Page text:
By Cindy Phillips posted May 2, 2012
If you picked up superstitions or old wives tales from your parents or grandparents, you may believe that some life events happen in threes – one of them being death. I am holding my breath right now after the announcement of Dick Clark’s passing, followed the next day by Levon Helm. As the Righteous Brothers sang in Rock and Roll heaven, “well you know they’ve got a hell of a band.” Levon just took it up a notch and now Dick can emcee the concerts.
We Boomers certainly lost plenty of music idols over the years, many of them at a young age. We shook our heads when we lost Jimi Hendrix, Jim Morrison and Janis Joplin, but it didn’t necessarily come as a shock. Reckless lifestyles often lead to untimely deaths. Tragic passings, like John Lennon, Stevie Ray Vaughan and Harry Chapin, sting hard because of circumstances that were out of anyone’s control. Don McLean was moved to write American Pie, haunted by the airplane crash that ended the young lives of Buddy Holly, Rickie Valens and The Big Bopper. You would be hard-pressed to find a Boomer who doesn’t know all the lyrics – right now you’re humming the tune and a little voice inside your head is driving your Chevy to the levee.
But the deaths of music idols that seem to be happening on a more than regular basis these days are the most haunting of all because they are our age. Each death is a reality check of our own mortality, and each one takes another little piece of my heart.
When we were young, we all dreamed of someday being a Mouskateer. We were mesmerized in front of the television, wishing we could be there along with Annette, Cubby and Bobby. We longed to wear our Mickey Mouse ears and a white shirt with our name emblazoned across the chest. We just knew we could sing and dance as well, if not better, than those other kids.
But as we entered the “tween” stage, our goals became loftier and more age appropriate. We wanted to be on American Bandstand. We would have traded our soul to be on that stage dancing to songs like Teen Angel or Mack the Knife. We would have given up the key to our diary to be hob-nobbing with heart throbs like Johnny Rivers, Smokey Robinson and Fabian. We would have traded our Noxema and pink curlers to sit on the bleachers and be asked a question by Dick Clark himself.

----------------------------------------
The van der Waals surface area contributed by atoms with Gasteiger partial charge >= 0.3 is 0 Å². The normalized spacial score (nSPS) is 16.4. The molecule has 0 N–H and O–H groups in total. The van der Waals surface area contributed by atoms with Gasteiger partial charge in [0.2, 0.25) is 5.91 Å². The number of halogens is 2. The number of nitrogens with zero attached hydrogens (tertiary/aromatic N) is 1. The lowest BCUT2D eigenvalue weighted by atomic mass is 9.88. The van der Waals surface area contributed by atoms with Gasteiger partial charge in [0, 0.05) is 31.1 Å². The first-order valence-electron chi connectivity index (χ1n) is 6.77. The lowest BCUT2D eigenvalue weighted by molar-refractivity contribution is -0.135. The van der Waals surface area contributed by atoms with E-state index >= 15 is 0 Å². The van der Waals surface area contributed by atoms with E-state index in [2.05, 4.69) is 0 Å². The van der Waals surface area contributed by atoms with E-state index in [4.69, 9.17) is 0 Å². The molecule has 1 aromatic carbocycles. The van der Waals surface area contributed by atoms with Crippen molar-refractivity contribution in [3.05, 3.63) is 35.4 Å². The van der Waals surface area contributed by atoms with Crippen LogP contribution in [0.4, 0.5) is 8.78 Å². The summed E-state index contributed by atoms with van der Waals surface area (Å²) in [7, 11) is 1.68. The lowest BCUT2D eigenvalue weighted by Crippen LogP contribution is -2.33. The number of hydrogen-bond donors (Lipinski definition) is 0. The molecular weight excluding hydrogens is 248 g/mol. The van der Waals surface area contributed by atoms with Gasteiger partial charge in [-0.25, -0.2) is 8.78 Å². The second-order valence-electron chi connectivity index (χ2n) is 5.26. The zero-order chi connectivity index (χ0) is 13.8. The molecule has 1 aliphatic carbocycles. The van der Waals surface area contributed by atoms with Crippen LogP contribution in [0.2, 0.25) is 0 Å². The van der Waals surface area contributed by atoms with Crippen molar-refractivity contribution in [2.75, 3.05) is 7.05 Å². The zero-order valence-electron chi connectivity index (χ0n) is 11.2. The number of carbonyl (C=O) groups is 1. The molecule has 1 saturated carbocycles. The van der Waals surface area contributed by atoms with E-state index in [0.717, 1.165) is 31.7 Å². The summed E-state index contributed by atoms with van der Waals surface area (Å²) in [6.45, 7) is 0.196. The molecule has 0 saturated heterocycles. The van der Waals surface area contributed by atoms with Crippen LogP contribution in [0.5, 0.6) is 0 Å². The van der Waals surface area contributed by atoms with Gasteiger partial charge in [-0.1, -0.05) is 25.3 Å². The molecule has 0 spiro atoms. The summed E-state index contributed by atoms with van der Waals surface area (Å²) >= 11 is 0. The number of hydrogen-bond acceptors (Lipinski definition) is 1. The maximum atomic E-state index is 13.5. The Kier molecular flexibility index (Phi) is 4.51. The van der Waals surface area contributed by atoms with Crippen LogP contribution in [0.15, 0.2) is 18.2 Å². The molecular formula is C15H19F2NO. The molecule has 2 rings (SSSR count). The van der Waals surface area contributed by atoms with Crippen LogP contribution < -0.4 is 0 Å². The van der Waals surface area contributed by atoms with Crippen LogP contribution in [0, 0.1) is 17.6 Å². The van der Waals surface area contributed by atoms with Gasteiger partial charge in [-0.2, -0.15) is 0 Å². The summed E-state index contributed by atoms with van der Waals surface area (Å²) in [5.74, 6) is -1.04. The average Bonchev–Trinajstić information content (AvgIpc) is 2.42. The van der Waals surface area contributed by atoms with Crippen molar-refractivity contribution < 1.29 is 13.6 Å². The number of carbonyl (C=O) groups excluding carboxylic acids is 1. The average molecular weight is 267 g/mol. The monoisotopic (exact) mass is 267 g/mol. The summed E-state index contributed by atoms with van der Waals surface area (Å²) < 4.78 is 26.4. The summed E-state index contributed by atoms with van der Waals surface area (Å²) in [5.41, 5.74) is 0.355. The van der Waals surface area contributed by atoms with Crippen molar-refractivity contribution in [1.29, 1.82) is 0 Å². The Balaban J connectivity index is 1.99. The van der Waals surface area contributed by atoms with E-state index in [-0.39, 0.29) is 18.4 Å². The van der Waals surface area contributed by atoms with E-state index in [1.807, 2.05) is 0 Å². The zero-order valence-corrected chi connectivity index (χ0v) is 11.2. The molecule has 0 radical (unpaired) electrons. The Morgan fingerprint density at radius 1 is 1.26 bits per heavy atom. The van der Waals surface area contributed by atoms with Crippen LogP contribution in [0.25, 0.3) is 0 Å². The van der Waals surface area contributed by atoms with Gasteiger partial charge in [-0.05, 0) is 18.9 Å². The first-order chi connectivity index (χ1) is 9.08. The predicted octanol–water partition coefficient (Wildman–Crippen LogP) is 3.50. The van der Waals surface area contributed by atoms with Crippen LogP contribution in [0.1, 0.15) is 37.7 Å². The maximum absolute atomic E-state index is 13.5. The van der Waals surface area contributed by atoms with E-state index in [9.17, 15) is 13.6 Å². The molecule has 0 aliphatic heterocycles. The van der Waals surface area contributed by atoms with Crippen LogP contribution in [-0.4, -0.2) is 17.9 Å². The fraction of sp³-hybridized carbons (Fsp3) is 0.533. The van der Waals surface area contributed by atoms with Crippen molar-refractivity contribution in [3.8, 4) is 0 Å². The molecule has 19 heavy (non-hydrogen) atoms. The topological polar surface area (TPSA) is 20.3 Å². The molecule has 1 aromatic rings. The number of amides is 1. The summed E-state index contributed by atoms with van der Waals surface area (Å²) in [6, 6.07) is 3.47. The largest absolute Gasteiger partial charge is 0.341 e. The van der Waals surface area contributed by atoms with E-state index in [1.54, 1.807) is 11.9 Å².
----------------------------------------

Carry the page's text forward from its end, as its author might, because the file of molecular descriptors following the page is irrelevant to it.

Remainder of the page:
I never had a brush with greatness where Dick Clark was concerned, but I do have a treasured memory of Levon Helm. Levon’s bout with throat cancer in the early 90’s left behind a mountain of medical bills. The idea of the Midnight Ramble was hatched to raise money for paying off the debt. Concerts were held in The Barn at Levon’s home in Woodstock, NY (which, contrary to popular belief, is not where Woodstock was held.)
On October 16, 2010, a dozen of my closest friends from college plunked down a tidy sum to attend a Midnight Ramble. Talk about money well spent. Morning Jacket opened the evening, followed by a musical performance so powerful and moving, I am not sure it can ever be equaled (except possibly by the 40th Anniversary of The Moondogs).
The Barn is a cozy, wood-beamed building that houses a recording studio. Attendance is limited to about 300 people, so as you can imagine, there is not a bad seat in the house. You truly get the sense of being in the artist’s living room, hanging with his closest friends while they jam. The news of Levon Helm’s passing made me feel quite blessed that I was able to experience his music at its best, in a venue that was unsurpassed.
Each time a musician from our era passes, it takes a little piece of our heart, invokes a treasured memory and sets us off on a rock and roll frenzy playing every song we associate with the fallen star. How many Whitney Houston songs did you hear within the first few weeks after her passing?
Want to test yourself? What is the first thing that comes to mind when you read the names of these rock and rollers who have crossed over within the past ten years?
Davy Jones – Monday night show and The Last Train to Clarksville
Don Cornelius – Saturday mornings and the crooning of Soooooul Traaaaaiiiin.
Clarence Clemmons – Bruce Springsteen singing Rosalita
Johnny Maestro – The Worst That Could Happen
Mary Travers – Leavin’ On a Jet Plane; Puff the Magic Dragon
Dan Fogelberg – Same Old Lang Syne
Ike Turner – ummm, Tina was smart to get rid of him
Denny Doherty – Ah, hope he and Mama Cass reunited
James Brown – I Feel Good
Wilson Pickett – Land of a Thousand Dances
Rick James – Super Freak
Bobby Hatfield – You’ve Lost That Lovin’ Feeling
Robert Palmer – girls in black dresses and red lipstick
Johnny Cash – So many songs, where do you begin?
Barry White – pure soul
Maurice Gibb – Stayin’ Alive
John Phillips – whoa, three-quarters of the Mamas and Papas are gone!
Treasure those memories, live life to the fullest and play that funky music whenever you can. You never know when heaven’s band is going to get a new member.
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